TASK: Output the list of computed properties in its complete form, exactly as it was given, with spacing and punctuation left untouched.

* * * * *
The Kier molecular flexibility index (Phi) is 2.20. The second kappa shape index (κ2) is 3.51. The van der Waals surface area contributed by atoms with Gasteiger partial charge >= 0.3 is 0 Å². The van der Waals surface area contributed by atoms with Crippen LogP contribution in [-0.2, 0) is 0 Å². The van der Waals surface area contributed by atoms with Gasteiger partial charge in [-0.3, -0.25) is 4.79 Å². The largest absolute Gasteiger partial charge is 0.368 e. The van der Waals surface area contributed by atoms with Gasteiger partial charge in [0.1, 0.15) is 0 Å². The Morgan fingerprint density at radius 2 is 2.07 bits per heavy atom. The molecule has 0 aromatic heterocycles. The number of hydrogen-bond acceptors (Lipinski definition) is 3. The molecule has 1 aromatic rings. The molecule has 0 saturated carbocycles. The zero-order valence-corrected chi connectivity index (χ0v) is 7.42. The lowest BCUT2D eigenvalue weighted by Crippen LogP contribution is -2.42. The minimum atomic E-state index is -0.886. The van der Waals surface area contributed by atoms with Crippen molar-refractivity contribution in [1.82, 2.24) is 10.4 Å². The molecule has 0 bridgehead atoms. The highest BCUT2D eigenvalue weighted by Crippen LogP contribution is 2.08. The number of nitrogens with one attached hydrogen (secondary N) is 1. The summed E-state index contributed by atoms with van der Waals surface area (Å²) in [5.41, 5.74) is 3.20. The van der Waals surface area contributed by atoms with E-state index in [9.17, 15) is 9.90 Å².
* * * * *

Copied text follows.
The Kier molecular flexibility index (Phi) is 2.20. The second kappa shape index (κ2) is 3.51. The van der Waals surface area contributed by atoms with Gasteiger partial charge >= 0.3 is 0 Å². The van der Waals surface area contributed by atoms with Crippen LogP contribution in [-0.2, 0) is 0 Å². The van der Waals surface area contributed by atoms with Gasteiger partial charge in [-0.3, -0.25) is 4.79 Å². The largest absolute Gasteiger partial charge is 0.368 e. The van der Waals surface area contributed by atoms with Gasteiger partial charge in [0.1, 0.15) is 0 Å². The Morgan fingerprint density at radius 2 is 2.07 bits per heavy atom. The molecule has 0 aromatic heterocycles. The number of hydrogen-bond acceptors (Lipinski definition) is 3. The molecule has 1 aromatic rings. The molecule has 0 saturated carbocycles. The zero-order valence-corrected chi connectivity index (χ0v) is 7.42. The lowest BCUT2D eigenvalue weighted by Crippen LogP contribution is -2.42. The minimum atomic E-state index is -0.886. The van der Waals surface area contributed by atoms with Crippen molar-refractivity contribution in [1.82, 2.24) is 10.4 Å². The molecule has 0 bridgehead atoms. The highest BCUT2D eigenvalue weighted by Crippen LogP contribution is 2.08. The number of nitrogens with one attached hydrogen (secondary N) is 1. The summed E-state index contributed by atoms with van der Waals surface area (Å²) in [5.41, 5.74) is 3.20. The van der Waals surface area contributed by atoms with E-state index in [9.17, 15) is 9.90 Å².